Investing in Technology

Physics supported data analysis of material processing

My name is Andjelka Stanic and I am an Assistant Professor in the research group Applied Mechanics and Data Analysis within the MS3 department at the Faculty of Engineering Technology. I obtained my joint PhD degree in 2017 as a part of French-Slovenian joint PhD study program between Université de Technologie de Compiègne and University of Ljubljana. I joined the University of Twente in 2020, after I finished a two-year postdoctoral research period at the Technische Universität Braunschweig, in Germany. My main research expertise is computational nonlinear mechanics and assimilation of data.


Nowadays, many engineering objects are exposed to extreme loadings that can cause structural failure. Some representative examples are railway tracks subjected to a sudden change of temperature, modern windmills liable to cyclic strong winds, and aging of massive structures. The failure of structures usually starts with small cracks. Computer simulation of cracks requires a proper physical model. It enables predicting the response of existing objects and designing new engineering objects that will serve our society in its full potential safely.

In my research work, I have developed non-linear finite elements with embedded strong discontinuity approach (ED-FEM). This approach can be used to simulate crack growth in structural components made of brittle materials (high strength steel, concrete, glass, ceramics) and where the position of crack path is not known in advance.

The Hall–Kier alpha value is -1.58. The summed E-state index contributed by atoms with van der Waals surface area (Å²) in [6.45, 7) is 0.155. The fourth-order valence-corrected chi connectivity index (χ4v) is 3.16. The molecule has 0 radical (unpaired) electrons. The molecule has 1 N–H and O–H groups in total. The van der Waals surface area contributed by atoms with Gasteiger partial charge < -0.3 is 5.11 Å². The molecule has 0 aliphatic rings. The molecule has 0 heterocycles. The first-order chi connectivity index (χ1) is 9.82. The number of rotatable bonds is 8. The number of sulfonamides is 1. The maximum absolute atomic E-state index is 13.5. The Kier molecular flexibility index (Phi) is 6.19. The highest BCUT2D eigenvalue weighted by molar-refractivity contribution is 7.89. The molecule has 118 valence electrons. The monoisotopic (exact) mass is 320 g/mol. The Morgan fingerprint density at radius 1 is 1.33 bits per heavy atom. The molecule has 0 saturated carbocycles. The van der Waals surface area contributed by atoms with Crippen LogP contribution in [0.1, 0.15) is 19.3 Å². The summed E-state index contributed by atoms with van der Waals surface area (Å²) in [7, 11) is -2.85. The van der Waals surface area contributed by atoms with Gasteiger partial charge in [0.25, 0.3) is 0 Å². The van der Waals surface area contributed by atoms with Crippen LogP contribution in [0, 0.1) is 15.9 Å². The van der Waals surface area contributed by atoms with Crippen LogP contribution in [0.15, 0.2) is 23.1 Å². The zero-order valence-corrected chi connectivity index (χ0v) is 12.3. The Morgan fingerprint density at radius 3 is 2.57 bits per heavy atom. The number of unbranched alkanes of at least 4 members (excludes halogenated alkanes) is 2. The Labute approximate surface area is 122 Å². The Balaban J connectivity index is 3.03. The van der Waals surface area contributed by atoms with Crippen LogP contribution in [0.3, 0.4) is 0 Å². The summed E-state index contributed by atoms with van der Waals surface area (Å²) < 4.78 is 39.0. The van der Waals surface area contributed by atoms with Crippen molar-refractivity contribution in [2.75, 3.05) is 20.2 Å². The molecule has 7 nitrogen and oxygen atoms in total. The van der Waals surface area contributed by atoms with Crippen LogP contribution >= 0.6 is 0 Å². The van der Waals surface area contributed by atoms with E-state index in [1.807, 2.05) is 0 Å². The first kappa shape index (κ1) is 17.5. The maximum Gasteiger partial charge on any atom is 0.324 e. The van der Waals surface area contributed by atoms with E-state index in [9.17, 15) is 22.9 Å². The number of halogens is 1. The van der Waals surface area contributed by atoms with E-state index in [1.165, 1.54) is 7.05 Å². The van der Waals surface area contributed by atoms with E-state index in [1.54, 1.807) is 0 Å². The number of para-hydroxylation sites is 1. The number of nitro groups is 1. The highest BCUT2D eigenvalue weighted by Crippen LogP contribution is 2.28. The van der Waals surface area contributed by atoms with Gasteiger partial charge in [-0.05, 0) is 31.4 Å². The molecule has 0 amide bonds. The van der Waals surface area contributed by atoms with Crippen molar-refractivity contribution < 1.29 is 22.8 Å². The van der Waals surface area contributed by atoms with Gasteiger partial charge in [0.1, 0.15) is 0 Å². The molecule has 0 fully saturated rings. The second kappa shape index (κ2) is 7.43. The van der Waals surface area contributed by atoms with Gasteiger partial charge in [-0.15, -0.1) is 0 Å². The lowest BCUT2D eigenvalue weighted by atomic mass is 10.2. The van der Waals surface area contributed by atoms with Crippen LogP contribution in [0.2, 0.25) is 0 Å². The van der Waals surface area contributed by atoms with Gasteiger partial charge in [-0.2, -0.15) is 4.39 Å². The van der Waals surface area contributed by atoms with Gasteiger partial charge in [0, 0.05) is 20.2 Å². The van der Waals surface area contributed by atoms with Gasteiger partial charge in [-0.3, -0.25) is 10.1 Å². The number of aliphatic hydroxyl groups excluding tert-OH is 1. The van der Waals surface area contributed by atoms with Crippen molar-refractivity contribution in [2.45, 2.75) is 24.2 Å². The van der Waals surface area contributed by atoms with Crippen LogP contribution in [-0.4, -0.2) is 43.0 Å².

Kalthoff’s test (Stanic et al., 2021)

Dr. Andjelka Stanic

Time and time again, I am fascinated with the physical models that can simulate the behaviour of the real objects.

Dr. Andjelka Stanic

In the years to come

Together with the team I strive to develop real-time physics-based models for emulation of soft robot behaviour. The goal is to optimize the number of sensors and actuators for precise manipulation of soft robotics medical devices. In this research a PhD position is funded by the Sector Plan.

Furthermore, in our laboratory we work on additive manufacturing where the behaviour of printed objects highly depends on the printed structure of the material. I will focus on nonlinear constitutive models and numerical techniques that can be used for simulation of  crack propagation in dynamic conditions. The experimental data from our laboratory will be exploited to validate the performance of the new models.


Within the undergraduate study program at the University of Twente I teach courses Mechanics of Materials and Engineering Solid Mechanics. Besides that, I supervise bachelor students in their graduate projects. I am a mentor of the first-year students.


The current ongoing research projects are in close collaboration with the department of Biomechanical Engineering at the University of Twente, the manufacturing company TATA Steel and nuclear power energy related companies and research institutes. On the international level, I collaborate with Technische Universität Braunschweig (Germany), University of Ljubljana (Slovenia), University of Split (Croatia), SZTAKI (Hungary) and Université de Technologie de Compiègne (France).